From ‘Growing Together’, by Thich Nhat Hahn

Lift_ZhenyaGershman
Lift, by Zhenya Gershman (CC BY-SA 4.0)

The capacity to be enlightened isn’t something that someone else can offer to you. A teacher can only help you to remove the non-enlightened elements in you so that enlightenment can be revealed. If you have confidence that beauty, goodness, and the true teacher are in you, and if you take refuge in them, you will practice in a way that reveals these qualities more clearly each day.

[…]

We have two hands and we have names for them: right hand and left hand. Have you ever seen the two hands fighting each other? I have never seen this. Every time my finger gets hurt, I notice that my right hand comes naturally to help my left hand. So there must be something like love in the body. Sometimes they help each other, sometimes they each act separately, but they have never fought.

My right hand invites the bell, writes books, does calligraphy, and pours tea. But my right hand doesn’t seem to be proud of it. It doesn’t look down on the left hand to say, “Oh left hand, you are good for nothing. All the poems, I wrote them. All the calligraphy in German, French, and English—I’ve done it all. You are useless. You are good for nothing.” The right hand has never suffered from the complex of pride. The left hand has never suffered from the complex of unworthiness. It’s wonderful.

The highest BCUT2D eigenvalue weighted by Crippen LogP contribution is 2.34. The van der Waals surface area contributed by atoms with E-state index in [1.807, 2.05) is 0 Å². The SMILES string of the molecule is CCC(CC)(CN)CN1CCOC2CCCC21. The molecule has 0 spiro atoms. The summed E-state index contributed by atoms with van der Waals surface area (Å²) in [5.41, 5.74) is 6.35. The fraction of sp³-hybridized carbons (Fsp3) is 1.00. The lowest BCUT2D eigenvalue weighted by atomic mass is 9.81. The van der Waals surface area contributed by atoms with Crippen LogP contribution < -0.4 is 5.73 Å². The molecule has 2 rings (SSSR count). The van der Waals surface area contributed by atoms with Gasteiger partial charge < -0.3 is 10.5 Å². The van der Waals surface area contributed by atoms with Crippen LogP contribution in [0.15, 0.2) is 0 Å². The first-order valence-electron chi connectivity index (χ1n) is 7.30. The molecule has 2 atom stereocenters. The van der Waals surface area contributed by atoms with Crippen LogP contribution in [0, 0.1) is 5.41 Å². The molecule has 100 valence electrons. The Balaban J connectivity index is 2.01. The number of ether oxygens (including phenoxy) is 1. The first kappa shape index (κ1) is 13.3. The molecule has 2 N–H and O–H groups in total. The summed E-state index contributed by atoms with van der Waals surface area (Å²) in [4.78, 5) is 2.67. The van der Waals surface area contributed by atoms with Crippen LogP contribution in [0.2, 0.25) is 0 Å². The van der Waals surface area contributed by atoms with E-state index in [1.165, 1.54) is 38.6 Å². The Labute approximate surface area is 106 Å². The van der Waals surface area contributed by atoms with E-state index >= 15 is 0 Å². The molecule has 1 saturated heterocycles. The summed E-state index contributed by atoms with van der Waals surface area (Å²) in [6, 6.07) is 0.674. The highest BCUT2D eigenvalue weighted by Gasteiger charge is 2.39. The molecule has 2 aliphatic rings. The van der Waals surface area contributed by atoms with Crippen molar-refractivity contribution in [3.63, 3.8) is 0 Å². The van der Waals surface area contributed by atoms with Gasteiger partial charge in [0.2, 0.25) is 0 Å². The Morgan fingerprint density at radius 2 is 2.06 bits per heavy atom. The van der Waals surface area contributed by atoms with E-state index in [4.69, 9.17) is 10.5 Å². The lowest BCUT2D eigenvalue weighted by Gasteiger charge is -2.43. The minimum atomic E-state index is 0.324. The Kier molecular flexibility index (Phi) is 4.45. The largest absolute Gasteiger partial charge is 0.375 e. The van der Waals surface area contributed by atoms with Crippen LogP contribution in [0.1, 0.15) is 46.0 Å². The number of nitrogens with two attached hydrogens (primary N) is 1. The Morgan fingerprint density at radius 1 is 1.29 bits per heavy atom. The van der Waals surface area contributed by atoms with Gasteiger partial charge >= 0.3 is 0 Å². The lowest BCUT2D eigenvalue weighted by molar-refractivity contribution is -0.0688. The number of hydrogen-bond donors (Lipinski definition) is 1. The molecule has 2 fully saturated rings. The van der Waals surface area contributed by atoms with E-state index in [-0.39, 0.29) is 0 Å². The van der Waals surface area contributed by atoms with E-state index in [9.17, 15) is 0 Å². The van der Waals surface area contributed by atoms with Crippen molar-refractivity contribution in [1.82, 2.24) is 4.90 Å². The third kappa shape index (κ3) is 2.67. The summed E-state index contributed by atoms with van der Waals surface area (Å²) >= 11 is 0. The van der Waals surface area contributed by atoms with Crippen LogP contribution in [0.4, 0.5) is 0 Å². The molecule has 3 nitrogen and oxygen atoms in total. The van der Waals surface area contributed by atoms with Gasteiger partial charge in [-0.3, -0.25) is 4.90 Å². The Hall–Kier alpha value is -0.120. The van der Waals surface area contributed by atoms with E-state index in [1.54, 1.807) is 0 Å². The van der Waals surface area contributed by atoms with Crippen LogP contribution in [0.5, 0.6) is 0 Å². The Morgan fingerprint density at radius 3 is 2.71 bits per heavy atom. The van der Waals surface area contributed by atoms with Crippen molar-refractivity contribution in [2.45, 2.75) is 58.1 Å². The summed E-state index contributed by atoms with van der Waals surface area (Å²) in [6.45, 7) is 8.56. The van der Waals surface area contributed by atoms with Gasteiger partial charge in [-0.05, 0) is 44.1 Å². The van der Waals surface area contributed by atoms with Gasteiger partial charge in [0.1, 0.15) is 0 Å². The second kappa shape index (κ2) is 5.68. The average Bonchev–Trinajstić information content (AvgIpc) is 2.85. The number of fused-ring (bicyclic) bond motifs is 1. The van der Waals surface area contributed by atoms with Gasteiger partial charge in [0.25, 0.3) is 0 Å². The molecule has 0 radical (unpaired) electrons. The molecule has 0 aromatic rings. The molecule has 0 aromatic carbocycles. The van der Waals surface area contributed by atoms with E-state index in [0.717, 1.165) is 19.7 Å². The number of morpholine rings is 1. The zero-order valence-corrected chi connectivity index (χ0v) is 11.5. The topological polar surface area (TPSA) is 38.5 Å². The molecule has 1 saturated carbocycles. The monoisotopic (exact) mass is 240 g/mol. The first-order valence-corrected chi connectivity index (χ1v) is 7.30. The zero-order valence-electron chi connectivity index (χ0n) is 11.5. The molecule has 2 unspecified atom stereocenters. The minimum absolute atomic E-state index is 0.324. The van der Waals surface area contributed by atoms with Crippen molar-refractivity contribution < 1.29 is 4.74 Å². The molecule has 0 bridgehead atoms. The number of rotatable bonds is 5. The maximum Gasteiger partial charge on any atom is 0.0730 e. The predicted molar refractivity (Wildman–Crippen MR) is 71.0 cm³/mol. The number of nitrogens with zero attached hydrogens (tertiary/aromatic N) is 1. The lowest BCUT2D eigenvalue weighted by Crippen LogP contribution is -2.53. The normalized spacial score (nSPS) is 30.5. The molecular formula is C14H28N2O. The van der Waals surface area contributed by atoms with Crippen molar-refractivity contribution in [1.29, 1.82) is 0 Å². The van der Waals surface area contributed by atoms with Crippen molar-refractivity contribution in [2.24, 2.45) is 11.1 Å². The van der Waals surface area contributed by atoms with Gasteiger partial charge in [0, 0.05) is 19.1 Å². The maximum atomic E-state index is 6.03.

When the right hand has a problem, the left hand comes right away. The right hand never says, “You have to pay me back. I always come to help you. You owe me.”

When you can see your partner as not separate from you, not better or worse or even equal to you, then you have the wisdom of nondiscrimination. We see the happiness of others as our happiness. Their suffering is our suffering.

Look into your hand. The fingers are like five brothers and sisters from the same family. Suppose we are a family of five. If you remember that if one person suffers, you all suffer, you have the wisdom of nondiscrimination. If the other person is happy, you are also happy. Happiness is not an individual matter.

Our goal in practicing mindfulness and the deepest gift it can bring us is the wisdom of nondiscrimination.

From ‘Growing Together’, by Thich Nhat Hahn

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